The Court of Appeals of New Mexico recently entered a ruling concerning the obligation of insurance companies to pay punitive damages. In its ruling, the Court of Appeals reversed a judgment entered by the trial court in favor of an insured car owner that provided the insurance company had to pay him $20,000 in punitive damages, in addition to the $10,000 the insurance company had previously paid the insured by way of compensatory damages.
The insurance coverage dispute arose following a New Mexico car accident that occurred early in the morning, when the owner of a 2001 Chevrolet Suburban was sleeping. An uninsured motorist, then fleeing from police officers, struck the insured’s car when, fortunately, no one was in the car. No one sustained any injuries to their bodies when the accident occurred. But the Chevrolet Suburban sustained disabling damage.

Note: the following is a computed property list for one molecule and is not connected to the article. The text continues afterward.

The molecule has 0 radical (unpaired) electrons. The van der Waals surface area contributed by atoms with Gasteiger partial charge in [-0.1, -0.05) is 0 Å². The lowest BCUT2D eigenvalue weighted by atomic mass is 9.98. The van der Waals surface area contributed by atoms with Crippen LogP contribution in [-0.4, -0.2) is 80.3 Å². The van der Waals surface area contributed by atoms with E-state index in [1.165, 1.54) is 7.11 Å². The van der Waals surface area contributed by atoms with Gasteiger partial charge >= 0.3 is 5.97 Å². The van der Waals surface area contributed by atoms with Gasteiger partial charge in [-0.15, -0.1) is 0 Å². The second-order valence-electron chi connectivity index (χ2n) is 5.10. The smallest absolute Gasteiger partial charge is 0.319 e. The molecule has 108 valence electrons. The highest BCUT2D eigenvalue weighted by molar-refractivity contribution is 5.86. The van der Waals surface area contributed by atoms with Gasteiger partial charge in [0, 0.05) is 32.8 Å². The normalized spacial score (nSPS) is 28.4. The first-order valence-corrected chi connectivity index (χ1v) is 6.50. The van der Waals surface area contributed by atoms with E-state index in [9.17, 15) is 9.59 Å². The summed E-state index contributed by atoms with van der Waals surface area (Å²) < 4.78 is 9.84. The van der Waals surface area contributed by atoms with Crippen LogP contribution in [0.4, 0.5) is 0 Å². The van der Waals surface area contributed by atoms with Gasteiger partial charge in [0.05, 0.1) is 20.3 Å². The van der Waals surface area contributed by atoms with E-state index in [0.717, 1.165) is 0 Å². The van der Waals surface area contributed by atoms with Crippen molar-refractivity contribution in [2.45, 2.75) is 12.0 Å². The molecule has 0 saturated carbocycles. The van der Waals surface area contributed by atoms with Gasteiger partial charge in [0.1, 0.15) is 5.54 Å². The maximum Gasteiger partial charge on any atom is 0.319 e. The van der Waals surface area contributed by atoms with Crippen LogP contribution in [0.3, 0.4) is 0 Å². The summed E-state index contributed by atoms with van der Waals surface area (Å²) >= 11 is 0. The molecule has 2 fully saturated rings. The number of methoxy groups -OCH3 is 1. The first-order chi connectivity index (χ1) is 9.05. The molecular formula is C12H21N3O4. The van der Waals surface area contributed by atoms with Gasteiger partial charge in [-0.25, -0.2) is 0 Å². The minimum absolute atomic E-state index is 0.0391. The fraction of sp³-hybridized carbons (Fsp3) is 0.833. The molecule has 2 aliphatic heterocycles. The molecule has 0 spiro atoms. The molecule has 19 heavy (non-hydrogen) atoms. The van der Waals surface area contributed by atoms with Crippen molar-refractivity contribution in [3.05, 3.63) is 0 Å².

According to the Court of Appeals opinion, the insured incurred $3,566.24 in property damage to his vehicle, and he sought a recovery under the uninsured/underinsured (UM/UIM) property damage provision of his policy. Under his insurance policy, there were coverage limits of $25,000 per person and $50,000 per accident for bodily injury. The insurance policy also had a provision providing a recovery with coverage limits of $10,000 for property damage.